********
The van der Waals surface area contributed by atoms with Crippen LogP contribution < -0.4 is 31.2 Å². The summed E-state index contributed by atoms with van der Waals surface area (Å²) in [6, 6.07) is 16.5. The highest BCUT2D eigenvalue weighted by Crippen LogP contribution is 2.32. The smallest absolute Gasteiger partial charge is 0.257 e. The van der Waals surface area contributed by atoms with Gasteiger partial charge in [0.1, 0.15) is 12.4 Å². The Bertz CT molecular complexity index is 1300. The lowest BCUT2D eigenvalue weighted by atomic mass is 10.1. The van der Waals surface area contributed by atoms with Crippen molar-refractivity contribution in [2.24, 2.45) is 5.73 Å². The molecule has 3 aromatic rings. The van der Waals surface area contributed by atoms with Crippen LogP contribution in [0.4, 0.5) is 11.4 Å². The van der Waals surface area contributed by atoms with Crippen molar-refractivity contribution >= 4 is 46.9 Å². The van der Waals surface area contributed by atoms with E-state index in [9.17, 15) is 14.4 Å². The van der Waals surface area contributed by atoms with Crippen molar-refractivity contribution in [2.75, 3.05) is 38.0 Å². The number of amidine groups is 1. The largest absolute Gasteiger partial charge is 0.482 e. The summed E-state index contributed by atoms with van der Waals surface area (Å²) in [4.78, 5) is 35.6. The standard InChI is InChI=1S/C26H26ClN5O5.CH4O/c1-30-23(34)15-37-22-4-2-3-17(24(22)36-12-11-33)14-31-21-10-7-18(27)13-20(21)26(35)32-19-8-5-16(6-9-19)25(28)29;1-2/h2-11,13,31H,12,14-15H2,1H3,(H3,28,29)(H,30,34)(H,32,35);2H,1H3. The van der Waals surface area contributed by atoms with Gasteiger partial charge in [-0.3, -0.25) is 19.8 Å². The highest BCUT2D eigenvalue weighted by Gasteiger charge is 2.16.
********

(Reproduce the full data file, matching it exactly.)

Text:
The van der Waals surface area contributed by atoms with Crippen LogP contribution < -0.4 is 31.2 Å². The summed E-state index contributed by atoms with van der Waals surface area (Å²) in [6, 6.07) is 16.5. The highest BCUT2D eigenvalue weighted by Crippen LogP contribution is 2.32. The smallest absolute Gasteiger partial charge is 0.257 e. The van der Waals surface area contributed by atoms with Gasteiger partial charge in [0.1, 0.15) is 12.4 Å². The Bertz CT molecular complexity index is 1300. The lowest BCUT2D eigenvalue weighted by atomic mass is 10.1. The van der Waals surface area contributed by atoms with Crippen molar-refractivity contribution in [2.24, 2.45) is 5.73 Å². The molecule has 3 aromatic rings. The van der Waals surface area contributed by atoms with Crippen LogP contribution in [0.4, 0.5) is 11.4 Å². The van der Waals surface area contributed by atoms with Crippen molar-refractivity contribution >= 4 is 46.9 Å². The van der Waals surface area contributed by atoms with E-state index in [9.17, 15) is 14.4 Å². The van der Waals surface area contributed by atoms with Crippen molar-refractivity contribution in [2.75, 3.05) is 38.0 Å². The number of amidine groups is 1. The largest absolute Gasteiger partial charge is 0.482 e. The summed E-state index contributed by atoms with van der Waals surface area (Å²) in [4.78, 5) is 35.6. The standard InChI is InChI=1S/C26H26ClN5O5.CH4O/c1-30-23(34)15-37-22-4-2-3-17(24(22)36-12-11-33)14-31-21-10-7-18(27)13-20(21)26(35)32-19-8-5-16(6-9-19)25(28)29;1-2/h2-11,13,31H,12,14-15H2,1H3,(H3,28,29)(H,30,34)(H,32,35);2H,1H3. The van der Waals surface area contributed by atoms with Gasteiger partial charge in [-0.3, -0.25) is 19.8 Å². The highest BCUT2D eigenvalue weighted by Gasteiger charge is 2.16.